<December 1 No. 17 Vol 4 Deseret News> Sunday December 1. 1839. The High Council of met at s and voted that , , and be a Committee to send a petition to the legislature to discontinue certain parts of the City of , and also of ; and <do> all other needful acts relative to those Cities, that furnish the maps and plats, for the alteration, and that circulate the Petition for signatures. Voted that Bishop publish a piece in the “Times and Seasons”, informing the brethren in the West, that it is improper to remove from the West, for the purpose of locating in , Ohio, and that those who do thus remove will be disfellowshiped by the Council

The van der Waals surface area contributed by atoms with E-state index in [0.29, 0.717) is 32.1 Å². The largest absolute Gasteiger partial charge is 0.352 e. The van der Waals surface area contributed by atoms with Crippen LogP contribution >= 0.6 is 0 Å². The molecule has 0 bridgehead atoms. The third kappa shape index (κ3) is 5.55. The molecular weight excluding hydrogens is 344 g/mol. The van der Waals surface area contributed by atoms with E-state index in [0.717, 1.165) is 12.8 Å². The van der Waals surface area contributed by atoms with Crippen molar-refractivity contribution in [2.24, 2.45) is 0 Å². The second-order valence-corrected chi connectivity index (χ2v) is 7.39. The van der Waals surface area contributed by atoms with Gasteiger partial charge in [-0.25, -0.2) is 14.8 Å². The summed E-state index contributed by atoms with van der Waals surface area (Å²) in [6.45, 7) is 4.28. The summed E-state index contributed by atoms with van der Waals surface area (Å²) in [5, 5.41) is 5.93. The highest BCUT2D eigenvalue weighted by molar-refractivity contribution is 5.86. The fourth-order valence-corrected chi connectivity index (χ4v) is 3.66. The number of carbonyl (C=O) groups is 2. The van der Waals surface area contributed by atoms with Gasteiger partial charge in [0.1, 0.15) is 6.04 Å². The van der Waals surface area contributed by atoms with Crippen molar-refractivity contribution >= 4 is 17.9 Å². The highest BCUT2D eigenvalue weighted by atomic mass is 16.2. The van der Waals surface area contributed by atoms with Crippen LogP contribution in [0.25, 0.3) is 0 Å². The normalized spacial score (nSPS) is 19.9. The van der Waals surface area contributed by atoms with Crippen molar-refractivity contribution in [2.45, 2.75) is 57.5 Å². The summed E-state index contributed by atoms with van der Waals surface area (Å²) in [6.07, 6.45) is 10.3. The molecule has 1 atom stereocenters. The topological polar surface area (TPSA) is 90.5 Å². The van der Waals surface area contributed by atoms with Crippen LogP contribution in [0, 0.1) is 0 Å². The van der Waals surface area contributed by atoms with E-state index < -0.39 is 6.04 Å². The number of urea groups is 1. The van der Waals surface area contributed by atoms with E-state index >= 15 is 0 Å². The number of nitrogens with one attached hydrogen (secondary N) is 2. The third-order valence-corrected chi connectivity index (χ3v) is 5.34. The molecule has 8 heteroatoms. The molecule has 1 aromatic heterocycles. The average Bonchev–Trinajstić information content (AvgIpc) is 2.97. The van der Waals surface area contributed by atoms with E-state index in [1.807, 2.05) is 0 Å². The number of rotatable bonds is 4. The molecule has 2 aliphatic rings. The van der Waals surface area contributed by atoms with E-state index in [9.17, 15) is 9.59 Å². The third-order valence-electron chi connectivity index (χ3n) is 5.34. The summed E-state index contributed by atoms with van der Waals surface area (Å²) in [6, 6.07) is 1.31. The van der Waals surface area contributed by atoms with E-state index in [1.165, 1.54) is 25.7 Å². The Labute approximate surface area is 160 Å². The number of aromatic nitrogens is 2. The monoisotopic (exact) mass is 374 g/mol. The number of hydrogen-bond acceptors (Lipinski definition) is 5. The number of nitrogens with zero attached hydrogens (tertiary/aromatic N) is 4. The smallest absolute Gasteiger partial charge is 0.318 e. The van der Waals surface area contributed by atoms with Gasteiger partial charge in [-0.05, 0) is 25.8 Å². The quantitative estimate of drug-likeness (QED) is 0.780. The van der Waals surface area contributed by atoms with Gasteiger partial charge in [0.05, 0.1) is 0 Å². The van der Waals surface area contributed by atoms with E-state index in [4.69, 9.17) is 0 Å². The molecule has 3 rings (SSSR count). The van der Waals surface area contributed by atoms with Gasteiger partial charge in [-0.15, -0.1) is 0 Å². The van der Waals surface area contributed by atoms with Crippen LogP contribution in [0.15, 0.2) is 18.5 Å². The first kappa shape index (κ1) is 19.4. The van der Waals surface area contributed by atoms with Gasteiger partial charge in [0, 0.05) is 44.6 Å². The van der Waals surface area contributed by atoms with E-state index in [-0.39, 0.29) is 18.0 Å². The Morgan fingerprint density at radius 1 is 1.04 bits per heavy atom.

“, Corner of Missouri and Third Streets Decr. 5. 1839 Dear President and to the Honorable High Council of the Church of Jesus Christ of Latter Day Saints— To whom be fellowship, love and the peace of Almighty God extended and the prayer of faith for ever and ever Amen— Your fellow Laborers Joseph Smith Jr., and Agents, as well as the Servants that are sent by you, to perform one of the most [HC 4:39] arduous and responsible duties, and also to labor in the most honorable cause that ever graced the pages of human existence; — — — respectfully show by these lines, that we have taken up our cross thus far, and that we arrived in this on the morning of the 28th. of November, and spent the most of that day in looking up a boarding house which we succeeded in finding. We found as cheap boarding as can be had in this . On Friday Morning 29th. we proceeded to the house of the — We found a very large and splendid palace, surrounded with a splendid enclosure decorated with all the fineries and elegancies of this world— we went to the door and requested to see the ; when we were immediately introduced into an Upper Apartment where we met the and were introduced into his parlor, where we presented him with our Letters of introduction— As soon as he had read one of them, he looked upon us with a kind of half frown and said What can I do? I can do nothing for you!— if I do any thing I shall come in contact with the whole State of — But we were not to be intimidated, and demanded a hearing, and constitutional rights— Before we left him, he promised to reconsider what he had said, and observed that he felt to sympathise with us on account of our sufferings— Now we shall endeavor to express our feelings and views concerning the , as we have been eye witnesses of his Majesty— He is a small man, sandy complexion, and ordinary features; with frowning brow, and considerable body but not well proportioned, to his arms and legs— and to use his own words “is quite fat”— On the whole we think he is without body or parts, as no one part seems to be proportioned to another— therefore instead of saying body and parts, we say body and part, or partyism if you please to call it, and in fine to come directly to the point, he is so much a fop or a fool, (for he judged our cause before he knew it,) we could find no place to put truth into him— We do not say the Saints shall not vote for him, but we do say boldly (though it need not be published in the Streets of — neither among the daughters [p. 988]